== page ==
Roth IRAs contributions or distributions usually do not impact your return.
You may qualify for the IRA deduction if you made a regular contribution (added money that was not a rollover contribution) to a traditional IRA. A rollover is when you transfer funds from one IRA to another, or from a tax-deferred plan, such as a 401(k) plan, to an IRA.
The amount reported with code AA in box 12 of your W-2 is not a Roth IRA contribution. It is a contribution to a Designated Roth Account in your 401(k).
None of this is deductible on your tax return. Your employer has already excluded your elective deferrals to the traditional 401(k) account, shown with code D in box 12 of your W-2, from the amount reported in box 1 of your W-2 as taxable income. Contributions to the Roth account in your 401(k) are not excludible from income. Contributions to a Roth IRA are not deductible.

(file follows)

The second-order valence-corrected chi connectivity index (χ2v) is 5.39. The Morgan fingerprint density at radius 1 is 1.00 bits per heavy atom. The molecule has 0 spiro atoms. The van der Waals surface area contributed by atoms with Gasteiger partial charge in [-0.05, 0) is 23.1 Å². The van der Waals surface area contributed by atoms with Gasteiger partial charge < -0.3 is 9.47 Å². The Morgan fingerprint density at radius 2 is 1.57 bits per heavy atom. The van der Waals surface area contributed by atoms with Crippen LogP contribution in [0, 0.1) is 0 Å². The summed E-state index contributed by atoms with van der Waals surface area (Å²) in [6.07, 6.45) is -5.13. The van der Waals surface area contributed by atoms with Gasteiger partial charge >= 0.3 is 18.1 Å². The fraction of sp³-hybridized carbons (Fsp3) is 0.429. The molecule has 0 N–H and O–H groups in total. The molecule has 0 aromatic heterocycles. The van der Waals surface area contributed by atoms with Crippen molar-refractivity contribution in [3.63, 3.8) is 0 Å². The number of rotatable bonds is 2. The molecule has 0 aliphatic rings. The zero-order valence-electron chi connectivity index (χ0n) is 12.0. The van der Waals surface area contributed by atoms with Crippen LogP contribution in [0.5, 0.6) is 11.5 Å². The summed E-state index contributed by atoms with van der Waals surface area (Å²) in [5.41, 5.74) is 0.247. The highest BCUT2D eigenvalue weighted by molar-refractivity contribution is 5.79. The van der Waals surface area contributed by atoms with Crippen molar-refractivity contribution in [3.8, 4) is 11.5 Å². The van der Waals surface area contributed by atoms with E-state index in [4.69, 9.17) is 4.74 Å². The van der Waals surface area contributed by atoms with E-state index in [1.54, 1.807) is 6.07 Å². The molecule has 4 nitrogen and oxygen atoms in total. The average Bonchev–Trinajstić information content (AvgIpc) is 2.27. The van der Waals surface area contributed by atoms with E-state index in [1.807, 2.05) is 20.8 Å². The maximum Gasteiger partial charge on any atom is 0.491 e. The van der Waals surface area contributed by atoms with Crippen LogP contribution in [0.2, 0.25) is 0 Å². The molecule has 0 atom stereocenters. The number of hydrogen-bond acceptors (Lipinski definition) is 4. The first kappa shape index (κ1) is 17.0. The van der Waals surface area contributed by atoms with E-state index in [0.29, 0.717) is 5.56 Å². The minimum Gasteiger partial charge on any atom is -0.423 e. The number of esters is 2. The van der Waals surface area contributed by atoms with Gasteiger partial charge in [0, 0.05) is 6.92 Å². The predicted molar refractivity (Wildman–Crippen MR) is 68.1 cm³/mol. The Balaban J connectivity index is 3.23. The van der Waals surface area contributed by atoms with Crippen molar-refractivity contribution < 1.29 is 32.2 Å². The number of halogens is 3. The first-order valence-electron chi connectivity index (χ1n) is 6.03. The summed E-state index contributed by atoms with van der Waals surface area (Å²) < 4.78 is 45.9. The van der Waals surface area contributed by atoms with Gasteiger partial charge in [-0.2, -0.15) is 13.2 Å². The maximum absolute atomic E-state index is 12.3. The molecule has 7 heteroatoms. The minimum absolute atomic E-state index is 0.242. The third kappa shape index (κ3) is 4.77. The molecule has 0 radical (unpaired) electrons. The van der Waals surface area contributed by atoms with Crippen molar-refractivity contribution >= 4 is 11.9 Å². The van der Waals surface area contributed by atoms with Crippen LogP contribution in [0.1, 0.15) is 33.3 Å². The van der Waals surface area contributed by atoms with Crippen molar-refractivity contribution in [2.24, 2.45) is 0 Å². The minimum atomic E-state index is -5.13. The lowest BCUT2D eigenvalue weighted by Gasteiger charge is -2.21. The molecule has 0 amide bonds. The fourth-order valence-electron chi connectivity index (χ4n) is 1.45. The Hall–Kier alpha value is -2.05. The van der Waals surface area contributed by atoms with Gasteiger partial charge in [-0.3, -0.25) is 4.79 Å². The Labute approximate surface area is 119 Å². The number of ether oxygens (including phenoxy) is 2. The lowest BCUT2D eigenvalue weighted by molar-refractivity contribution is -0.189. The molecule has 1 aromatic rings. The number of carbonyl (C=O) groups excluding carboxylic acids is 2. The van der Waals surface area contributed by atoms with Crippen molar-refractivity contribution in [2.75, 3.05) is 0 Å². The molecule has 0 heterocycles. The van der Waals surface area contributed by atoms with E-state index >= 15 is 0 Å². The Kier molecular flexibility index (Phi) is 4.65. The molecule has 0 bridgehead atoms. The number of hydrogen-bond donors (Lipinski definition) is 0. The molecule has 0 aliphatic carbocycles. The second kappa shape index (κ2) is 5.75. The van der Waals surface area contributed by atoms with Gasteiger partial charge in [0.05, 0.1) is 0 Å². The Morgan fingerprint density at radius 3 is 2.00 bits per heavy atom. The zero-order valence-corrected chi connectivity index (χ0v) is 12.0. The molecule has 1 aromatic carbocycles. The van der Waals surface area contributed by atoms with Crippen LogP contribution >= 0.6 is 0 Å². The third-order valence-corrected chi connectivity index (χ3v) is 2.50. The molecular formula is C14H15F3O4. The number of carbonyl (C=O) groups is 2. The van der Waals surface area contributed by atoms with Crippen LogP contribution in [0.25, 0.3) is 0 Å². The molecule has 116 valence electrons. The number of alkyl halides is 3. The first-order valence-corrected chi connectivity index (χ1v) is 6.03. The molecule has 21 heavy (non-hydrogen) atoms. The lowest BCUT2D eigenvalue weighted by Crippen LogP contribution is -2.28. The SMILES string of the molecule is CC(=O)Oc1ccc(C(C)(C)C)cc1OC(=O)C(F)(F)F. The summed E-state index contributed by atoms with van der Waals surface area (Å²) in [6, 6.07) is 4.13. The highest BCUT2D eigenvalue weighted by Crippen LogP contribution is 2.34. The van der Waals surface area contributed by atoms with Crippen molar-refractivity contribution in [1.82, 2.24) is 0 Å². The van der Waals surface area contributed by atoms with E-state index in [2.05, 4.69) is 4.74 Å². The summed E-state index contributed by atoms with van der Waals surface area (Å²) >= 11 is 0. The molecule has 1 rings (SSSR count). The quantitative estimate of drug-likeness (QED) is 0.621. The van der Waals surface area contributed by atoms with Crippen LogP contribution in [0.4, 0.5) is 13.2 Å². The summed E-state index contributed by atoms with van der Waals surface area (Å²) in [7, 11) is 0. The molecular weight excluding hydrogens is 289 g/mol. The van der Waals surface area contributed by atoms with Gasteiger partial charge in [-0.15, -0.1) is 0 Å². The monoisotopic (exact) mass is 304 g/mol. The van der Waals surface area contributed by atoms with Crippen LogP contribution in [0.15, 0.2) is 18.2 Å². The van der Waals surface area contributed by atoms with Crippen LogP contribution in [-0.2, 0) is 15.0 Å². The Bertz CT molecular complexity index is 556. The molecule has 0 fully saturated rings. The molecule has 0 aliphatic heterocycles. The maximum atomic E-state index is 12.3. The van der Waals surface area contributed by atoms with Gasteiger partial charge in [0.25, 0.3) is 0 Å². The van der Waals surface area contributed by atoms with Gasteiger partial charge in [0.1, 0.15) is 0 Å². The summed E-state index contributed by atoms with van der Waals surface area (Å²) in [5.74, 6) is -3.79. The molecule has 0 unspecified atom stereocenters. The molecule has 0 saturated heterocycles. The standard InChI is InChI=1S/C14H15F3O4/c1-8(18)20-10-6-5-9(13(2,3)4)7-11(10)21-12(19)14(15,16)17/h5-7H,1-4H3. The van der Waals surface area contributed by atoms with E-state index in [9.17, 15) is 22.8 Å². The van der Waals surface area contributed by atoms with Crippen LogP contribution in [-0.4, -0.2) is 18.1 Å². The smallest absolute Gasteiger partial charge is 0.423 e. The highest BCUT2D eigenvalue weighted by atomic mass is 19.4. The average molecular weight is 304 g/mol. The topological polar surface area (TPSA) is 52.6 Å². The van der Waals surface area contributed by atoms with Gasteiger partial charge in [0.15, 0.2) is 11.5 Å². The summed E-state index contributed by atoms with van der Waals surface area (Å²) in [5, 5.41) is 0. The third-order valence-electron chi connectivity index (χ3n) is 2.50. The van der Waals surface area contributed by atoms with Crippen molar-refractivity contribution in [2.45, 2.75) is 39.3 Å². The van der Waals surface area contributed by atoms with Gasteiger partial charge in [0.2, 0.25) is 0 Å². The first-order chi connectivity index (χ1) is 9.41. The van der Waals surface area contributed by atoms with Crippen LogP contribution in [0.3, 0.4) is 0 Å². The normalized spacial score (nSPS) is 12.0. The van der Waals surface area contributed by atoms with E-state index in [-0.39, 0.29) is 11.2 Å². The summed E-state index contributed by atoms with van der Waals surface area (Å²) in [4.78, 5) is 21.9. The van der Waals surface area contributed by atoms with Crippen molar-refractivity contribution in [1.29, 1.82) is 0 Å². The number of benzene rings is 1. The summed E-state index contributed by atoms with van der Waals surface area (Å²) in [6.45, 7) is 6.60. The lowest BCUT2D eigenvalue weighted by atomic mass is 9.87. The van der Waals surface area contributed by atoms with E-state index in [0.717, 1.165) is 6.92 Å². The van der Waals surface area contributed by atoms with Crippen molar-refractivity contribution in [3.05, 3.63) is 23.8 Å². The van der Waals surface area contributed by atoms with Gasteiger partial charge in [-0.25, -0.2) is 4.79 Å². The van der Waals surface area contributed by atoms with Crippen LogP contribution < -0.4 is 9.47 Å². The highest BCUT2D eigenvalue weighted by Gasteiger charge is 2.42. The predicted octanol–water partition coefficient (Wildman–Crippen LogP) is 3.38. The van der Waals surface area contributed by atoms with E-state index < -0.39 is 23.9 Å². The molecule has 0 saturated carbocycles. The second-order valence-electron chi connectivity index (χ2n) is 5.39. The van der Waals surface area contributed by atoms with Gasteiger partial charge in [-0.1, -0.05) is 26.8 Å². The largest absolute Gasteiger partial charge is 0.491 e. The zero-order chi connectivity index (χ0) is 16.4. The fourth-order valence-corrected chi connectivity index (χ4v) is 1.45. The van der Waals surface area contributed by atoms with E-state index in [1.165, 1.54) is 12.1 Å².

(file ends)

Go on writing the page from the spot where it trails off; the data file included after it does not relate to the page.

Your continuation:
Depending on your AGI, you might qualify for a Retirement Savings Contributions Credit based on these contributions and other factors. Under Deductions & Credits, be sure to enter only your personal Roth IRA contribution.